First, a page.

Whether in steel production, cogeneration, energy-from-waste, cement plants, lime production, chemical manufacturing, foundries, asphalt, food processing, and many more industries, the reliable reduction of emissions is of paramount importance for worker health and safety, health of our environment & to achieving environmental compliance. While there are numerous factors to consider in operating baghouses in these industries, here are 6 maintenance tips for ensuring your baghouse – whether shaker, reverse-air or pule jet – is reliably and consistently achieving the needed dust removal for your production environment.
1. Establish an Inspection and Preventative Maintenance Program
First and foremost, a proper Baghouse Preventative Maintenance Plan will serve to maintain the efficiency and effectiveness of the air pollution control (APC) system.
A key component of this plan is monitoring the baghouse through a comprehensive set of performance-related inspections — daily, weekly, monthly, semi-annually, and annually. Establishing an inspection program – with key data points logged – will provide for a history of operation that can be used to effectively plan filter bag replacements, quickly identify small problems before they develop into major maintenance and operational issues, and serve as a reporting tool for your air permit requirements.
2. Regularly Change-out Filter Bags
High-quality filter bags are an absolutely critical component for the proper operation of your dust collector. To ensure that the dust collector is operating consistently at peak performance and efficiency, a regular inspection and preventative maintenance program is recommended, as outlined in Item #1 above. Even for the highest quality filter media, things can happen, as shown in the filter bag on the right.
Nuisance Dust Baghouses
There are 2 main reasons for changing out baghouse filter bags in nuisance dust baghouses:
- The dust being collected has blinded the bags by plugging the air passages in the fabric. This makes it difficult – if not impossible – for the dust to be collected and conveyed from the pickup points, as compared to use of clean, properly functioning filter media.
- The bags have developed holes or the dust has penetrated the fabric and is being discharged to the atmosphere.
Baghouses collecting finished products
For baghouses collecting finished products, in addition to bag blinding and/or holes having developed or dust penetrating the fabric, filter bags may be changed:
- To avoid cross contamination between lots of the same products
- When the production line is switched to a different product
- For sanitary reasons (e.g. to reduce the chance of contamination from bacteria, mold, or mildew).
3. Keep A Daily Log of Baghouse’s Differential Pressure (DP)
As part of a regular inspection and preventative maintenance program, keeping a log of baghouse differential pressure drop allows operators to assess if there are any deviations which may suggest a problem. The baghouse system’s differential pressure is actually one of the most important parameters in troubleshooting and diagnosing any operational problems with the baghouse system.
4. Ensure Effective Cleaning System Performance
For a filter bag to perform optimally, it must have a properly working cleaning system. Whether you have a Pulse Jet, Shaker, or Reverse Air system, it is critical that this system is operating properly to ensure that dust cake is being released from the filter bag.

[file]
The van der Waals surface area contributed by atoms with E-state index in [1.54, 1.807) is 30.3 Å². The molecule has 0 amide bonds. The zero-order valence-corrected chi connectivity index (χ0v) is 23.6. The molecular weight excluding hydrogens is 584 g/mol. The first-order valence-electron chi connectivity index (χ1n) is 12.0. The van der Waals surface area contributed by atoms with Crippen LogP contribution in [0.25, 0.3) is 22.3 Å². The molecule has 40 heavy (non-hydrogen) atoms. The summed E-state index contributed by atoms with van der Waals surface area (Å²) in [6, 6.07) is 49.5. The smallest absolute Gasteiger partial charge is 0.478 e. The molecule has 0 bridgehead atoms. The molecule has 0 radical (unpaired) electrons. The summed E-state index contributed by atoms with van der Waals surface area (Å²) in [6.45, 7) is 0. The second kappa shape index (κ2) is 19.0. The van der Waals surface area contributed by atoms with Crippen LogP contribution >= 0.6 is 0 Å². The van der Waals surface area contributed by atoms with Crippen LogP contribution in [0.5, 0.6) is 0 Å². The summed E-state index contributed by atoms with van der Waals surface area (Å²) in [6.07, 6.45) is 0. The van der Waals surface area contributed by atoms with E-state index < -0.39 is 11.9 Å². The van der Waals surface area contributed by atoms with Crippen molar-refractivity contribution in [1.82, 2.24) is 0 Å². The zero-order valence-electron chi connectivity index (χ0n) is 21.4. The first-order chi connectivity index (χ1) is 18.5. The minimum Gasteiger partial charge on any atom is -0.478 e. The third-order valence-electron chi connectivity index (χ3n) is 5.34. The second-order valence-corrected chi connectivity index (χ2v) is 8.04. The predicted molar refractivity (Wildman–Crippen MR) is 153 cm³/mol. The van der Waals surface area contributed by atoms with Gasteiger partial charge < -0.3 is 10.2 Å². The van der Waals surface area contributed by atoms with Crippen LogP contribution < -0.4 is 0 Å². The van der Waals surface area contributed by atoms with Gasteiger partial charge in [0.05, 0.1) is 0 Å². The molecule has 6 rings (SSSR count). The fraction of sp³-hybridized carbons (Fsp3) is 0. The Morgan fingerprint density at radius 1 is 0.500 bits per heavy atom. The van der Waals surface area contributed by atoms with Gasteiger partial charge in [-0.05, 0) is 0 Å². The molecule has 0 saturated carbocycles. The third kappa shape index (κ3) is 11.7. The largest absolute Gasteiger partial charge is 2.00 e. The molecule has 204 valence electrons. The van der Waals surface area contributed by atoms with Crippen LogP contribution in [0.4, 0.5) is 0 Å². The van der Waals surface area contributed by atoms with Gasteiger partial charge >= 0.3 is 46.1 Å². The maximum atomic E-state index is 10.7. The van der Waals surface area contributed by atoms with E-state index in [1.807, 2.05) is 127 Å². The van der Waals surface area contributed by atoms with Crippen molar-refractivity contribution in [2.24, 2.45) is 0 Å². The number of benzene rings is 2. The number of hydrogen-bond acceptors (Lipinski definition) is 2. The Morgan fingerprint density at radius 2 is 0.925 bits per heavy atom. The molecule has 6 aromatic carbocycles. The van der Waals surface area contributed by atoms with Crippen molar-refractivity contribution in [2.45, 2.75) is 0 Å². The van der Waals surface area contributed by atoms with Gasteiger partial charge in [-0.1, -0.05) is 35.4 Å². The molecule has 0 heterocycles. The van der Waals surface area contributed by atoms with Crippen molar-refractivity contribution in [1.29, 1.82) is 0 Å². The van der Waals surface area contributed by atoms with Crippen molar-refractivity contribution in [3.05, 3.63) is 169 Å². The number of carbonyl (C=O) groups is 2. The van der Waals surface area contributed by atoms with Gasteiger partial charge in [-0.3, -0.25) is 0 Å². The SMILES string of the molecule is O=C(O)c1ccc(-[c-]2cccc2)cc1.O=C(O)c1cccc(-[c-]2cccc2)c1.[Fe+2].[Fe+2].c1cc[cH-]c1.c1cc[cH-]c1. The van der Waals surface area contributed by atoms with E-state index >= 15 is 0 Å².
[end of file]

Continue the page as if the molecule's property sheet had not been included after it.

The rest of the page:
Pulse Jet systems
- Ensuring the pulse air pressure is adequate. Based on filter media type, this will range from 50 psi – 90 psi in traditional low-volume, high pressure Pulse Jet systems.
- Ensuring the system is not over-cleaning. If a filter bag cleans too frequently, it may lead to premature bag failure.
- Cleaning air must be kept dry; any moisture or oil in the Pulse Jet cleaning system will damage your filter bags, leading to premature bag replacement.
Shaker Baghouse systems
- Ensuring drive belts for shaker logs are properly tensioned
- Ensuring shaft bearings are properly lubricated
Reverse Air systems
- Ensuring dampers properly isolate to promote effective bag cleaning
- Monitoring the reverse air fan for adequate cleaning energy (based on system design and media between (1”- 2” W.C.)
5. Inspect Hopper Evacuation/Discharge & Dust Removal System
For a baghouse to operate properly, it is essential that the hoppers are not used as storage and that the material is continuously evacuated. If material builds up in the hopper, it can lead to operational issues in the baghouse causing high differential pressure, re-entrainment of dust, and filter bag abrasion issues. Recommendations include:
- Daily inspection of the material handling system (e.g. airlock, screw, dump valve, etc.) that is evacuating dust from the hopper to ensure it is operating properly.
- Checking hopper levels to ensure there is no bridging of dust over the discharge valve or on the corner walls of the hopper.
6. Watch for Signs of Visible Emissions
When an air pollution control (APC) device such as a baghouse is operating properly, there won’t be any visible particulate emissions from the exhaust stack. Visible emissions can be caused by a broken or torn filter bag or a breached seal and such leaks must be located and rectified immediately. The exhaust from a baghouse should be inspected regularly, as part of your baghouse’s regular inspection and maintenance program to ensure full compliance with regulations and no excursions.
Need help with baghouse troubleshooting, mechanical repairs, baghouse change-outs, or developing and implementing a regular baghouse preventative maintenance program tailored to your industry and operating conditions?
Contact us at C.P. Environmental today!